The defense says that data breaches are inevitable and really can’t be stopped. How can you hold a company accountable for something that can’t be prevented? And not all hacks result in financial fraud or real damage. Indeed, so far none of the stolen Equifax information has appeared on hacker forums which could suggest that the breach may not be financially motivated.

And as the data breaches mount, as I recently wrote, more and more Courts seem willing to side with those whose personal information has been purloined even if its not used. And certainly, the more heinous the conduct, the more likely Courts will allow actions to proceed: it just doesn’t seem fair or right that a case against an entities like Equifax should simply be dismissed and that they not be called on to account for their conduct.

the more heinous the conduct, the more likely Courts will allow actions to proceed: it just doesn’t seem fair or right that a case against an entities like Equifax should simply be dismissed and that they not be called on to account for their conduct.

So the pressure on the judiciary, even federal judges appoint for life, will be extraordinary. Can you imagine the news headlines if claims against Equifax are dismissed? The editorial comment? The backlash?

So for all these reasons, this is a situation where bad facts may result in a decision that wouldn’t otherwise be made. Once again, the judiciary will be called upon to make the square peg of technology and what it can do fit into the round hole of existing precedent, even though it doesn’t fit very well. And the solution is not obvious since unlike most disrupters, the bind of precedence it particularly tight on judges and lawyers, making a more creative resolution–perhaps one that stops short of full blown standing but recognizes the potential risk of harm– hard to implement.

Photo Attribution: GotCredit via Flickr.

What  do we call (what I shudder to mention as) “non lawyers”?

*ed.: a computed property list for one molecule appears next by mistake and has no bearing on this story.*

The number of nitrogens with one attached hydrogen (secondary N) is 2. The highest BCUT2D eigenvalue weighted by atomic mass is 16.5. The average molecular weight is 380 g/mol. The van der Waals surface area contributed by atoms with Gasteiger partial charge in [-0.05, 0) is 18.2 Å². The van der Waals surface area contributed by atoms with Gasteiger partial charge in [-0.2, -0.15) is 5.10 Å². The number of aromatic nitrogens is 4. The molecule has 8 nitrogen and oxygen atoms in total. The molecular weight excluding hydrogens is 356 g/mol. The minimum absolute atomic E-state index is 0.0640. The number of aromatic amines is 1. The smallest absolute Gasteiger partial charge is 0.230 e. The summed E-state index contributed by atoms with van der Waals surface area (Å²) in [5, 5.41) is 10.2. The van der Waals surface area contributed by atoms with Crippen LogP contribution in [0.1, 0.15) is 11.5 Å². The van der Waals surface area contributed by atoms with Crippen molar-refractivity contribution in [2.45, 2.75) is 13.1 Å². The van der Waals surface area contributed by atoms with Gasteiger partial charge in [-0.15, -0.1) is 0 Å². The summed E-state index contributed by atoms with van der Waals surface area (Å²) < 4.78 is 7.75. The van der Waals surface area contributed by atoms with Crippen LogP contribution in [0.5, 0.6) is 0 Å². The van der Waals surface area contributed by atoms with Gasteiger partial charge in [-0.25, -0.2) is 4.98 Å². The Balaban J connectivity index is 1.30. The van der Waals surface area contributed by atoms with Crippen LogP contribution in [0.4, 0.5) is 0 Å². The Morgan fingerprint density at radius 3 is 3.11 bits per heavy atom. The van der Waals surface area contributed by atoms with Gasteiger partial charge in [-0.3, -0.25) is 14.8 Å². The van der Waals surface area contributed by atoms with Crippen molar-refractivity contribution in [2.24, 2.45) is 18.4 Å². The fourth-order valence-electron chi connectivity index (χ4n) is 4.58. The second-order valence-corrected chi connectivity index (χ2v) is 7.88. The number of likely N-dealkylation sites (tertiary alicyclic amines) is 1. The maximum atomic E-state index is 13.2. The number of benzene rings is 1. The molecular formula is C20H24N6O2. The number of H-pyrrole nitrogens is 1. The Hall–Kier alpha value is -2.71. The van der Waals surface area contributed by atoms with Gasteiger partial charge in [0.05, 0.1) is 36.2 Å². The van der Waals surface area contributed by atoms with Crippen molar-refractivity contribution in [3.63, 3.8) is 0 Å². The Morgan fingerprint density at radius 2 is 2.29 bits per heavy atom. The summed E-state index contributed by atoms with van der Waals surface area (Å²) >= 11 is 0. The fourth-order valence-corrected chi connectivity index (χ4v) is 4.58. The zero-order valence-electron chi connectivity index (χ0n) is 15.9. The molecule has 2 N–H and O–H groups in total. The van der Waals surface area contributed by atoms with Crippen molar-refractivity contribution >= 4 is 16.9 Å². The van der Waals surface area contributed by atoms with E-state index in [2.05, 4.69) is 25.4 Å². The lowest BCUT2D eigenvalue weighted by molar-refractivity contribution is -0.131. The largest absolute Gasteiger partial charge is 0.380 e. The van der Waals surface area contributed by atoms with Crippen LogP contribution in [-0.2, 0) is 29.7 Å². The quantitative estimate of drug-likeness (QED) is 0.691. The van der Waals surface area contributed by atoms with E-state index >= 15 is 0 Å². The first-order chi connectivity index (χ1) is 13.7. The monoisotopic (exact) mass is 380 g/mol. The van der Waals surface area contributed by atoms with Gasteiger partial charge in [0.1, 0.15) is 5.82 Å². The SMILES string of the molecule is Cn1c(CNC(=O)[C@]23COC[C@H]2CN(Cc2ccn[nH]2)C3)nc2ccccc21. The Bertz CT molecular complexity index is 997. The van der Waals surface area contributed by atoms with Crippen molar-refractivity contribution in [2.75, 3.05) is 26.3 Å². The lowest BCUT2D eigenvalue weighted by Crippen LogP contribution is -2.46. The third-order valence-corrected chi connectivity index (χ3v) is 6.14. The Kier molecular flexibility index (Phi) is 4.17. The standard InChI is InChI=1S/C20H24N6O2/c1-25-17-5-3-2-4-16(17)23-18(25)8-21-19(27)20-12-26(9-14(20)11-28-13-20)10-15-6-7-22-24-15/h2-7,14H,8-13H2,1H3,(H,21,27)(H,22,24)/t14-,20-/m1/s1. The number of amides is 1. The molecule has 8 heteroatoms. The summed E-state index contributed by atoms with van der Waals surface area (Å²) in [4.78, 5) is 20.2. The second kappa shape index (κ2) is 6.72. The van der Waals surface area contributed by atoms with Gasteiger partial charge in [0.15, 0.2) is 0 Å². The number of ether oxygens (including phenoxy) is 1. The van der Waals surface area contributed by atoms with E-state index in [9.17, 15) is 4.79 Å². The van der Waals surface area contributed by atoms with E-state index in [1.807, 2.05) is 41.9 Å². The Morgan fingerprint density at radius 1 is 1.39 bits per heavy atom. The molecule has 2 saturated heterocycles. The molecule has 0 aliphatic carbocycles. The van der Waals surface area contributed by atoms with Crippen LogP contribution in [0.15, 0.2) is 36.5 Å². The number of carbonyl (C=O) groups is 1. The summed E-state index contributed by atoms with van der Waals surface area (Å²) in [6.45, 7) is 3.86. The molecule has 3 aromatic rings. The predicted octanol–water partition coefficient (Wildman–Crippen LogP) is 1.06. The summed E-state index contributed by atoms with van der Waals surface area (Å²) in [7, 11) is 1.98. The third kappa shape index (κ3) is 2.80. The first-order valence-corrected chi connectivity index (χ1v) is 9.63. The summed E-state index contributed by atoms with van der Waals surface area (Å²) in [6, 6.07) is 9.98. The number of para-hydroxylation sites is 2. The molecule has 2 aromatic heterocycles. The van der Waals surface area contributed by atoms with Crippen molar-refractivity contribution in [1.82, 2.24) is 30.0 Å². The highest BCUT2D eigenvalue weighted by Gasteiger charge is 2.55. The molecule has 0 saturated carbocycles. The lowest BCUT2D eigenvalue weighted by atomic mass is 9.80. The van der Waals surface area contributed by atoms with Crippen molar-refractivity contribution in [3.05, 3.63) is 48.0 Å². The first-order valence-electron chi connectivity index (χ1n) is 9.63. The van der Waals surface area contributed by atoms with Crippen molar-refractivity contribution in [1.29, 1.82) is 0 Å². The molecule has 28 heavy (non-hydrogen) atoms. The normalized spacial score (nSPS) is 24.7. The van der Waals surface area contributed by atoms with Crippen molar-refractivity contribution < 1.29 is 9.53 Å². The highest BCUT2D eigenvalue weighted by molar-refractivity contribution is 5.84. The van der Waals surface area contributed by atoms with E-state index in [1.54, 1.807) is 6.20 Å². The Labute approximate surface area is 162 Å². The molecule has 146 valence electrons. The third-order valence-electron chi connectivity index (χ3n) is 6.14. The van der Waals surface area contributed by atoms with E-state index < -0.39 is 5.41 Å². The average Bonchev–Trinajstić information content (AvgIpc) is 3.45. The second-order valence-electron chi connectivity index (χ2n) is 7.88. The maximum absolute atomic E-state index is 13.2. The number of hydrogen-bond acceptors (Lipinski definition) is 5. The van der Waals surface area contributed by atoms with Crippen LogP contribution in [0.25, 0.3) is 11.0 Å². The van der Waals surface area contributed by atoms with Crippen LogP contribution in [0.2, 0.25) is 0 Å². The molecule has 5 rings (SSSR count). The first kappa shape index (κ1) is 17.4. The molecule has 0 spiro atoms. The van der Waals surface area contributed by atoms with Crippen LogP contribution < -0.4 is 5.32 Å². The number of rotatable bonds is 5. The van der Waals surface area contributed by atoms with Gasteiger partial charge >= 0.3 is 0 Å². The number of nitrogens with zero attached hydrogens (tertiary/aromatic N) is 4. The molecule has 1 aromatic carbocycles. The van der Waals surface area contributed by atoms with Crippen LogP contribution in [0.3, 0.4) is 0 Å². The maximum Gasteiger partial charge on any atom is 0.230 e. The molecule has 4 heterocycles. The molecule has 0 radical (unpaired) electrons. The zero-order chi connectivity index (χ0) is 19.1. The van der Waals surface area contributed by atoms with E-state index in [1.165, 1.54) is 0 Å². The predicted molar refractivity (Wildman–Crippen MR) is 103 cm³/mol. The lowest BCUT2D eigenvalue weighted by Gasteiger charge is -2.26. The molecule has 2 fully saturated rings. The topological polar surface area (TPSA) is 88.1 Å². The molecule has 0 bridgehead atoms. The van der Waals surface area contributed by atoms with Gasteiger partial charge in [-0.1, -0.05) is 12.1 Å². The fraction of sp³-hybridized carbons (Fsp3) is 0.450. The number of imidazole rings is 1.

One of the interesting by products of the increased use of technology, collaboration and disruption is the panoply of business professionals now serving the legal profession from MBA’s, marketing experts, IT folks and innovators. These professionals and others play an integral role in and for many lawyers either as employees or outsourced resources.


Given the innovation and creativity now required to succeed, these folks will be even more valuable in the future.

Ahh but notice I didn’t use the dreaded term “non lawyers” or the slightly less offensive term “staff” in describing these folks.

Continue Reading So What’s In A Name, Anyway?

NetDocuments, the popular web-based document and email management service and premier cloud storage platform, may be sitting on a hidden treasure. I chatted with Leonard Johnson, NetDocuments Product Director, over drinks at the recent International Law Technology Association Conference in Las Vegas. We had planned to talk about NetDocuments’ recent product announcements (I was covering the Conference as a lawyer but also as a contributor to the Lawyerist. But Johnson said something that was intriguing: due to its popularity, NetDocuments is sitting on a ton of unstructured data from emails to memos to pleadings and briefs to all sorts of contracts and formal documents. Continue Reading NetDocuments and Standard Oil

It was on a dreary night of November that I beheld the accomplishment of my toils. … It was already one in the morning; the rain pattered dismally against the panes, and my candle was nearly burnt out, when, by the glimmer of the half-extinguished light, I saw the dull yellow eye of the creature open; it breathed hard, and a convulsive motion agitated its limbs.

Today’s the birthday of Frankenstein. Sort of. It’s actually the birthday of Mary Wollstonecraft Shelley, the creator of creature which is at the center of the story.(In an interesting twist of fate, in the book, it’s is the creator who is actually named Frankestein, not the creature). For those of you who never read the book (I didn’t until recently), it’s the story of the creation of a being and the torment of both the creator and the created as a result. Once he created the being, the creator became frightened and repulsed, not understanding what he had done and what the impact might be. He fled, thus setting both creature and creator on a long bad journey that doesn’t end well for either.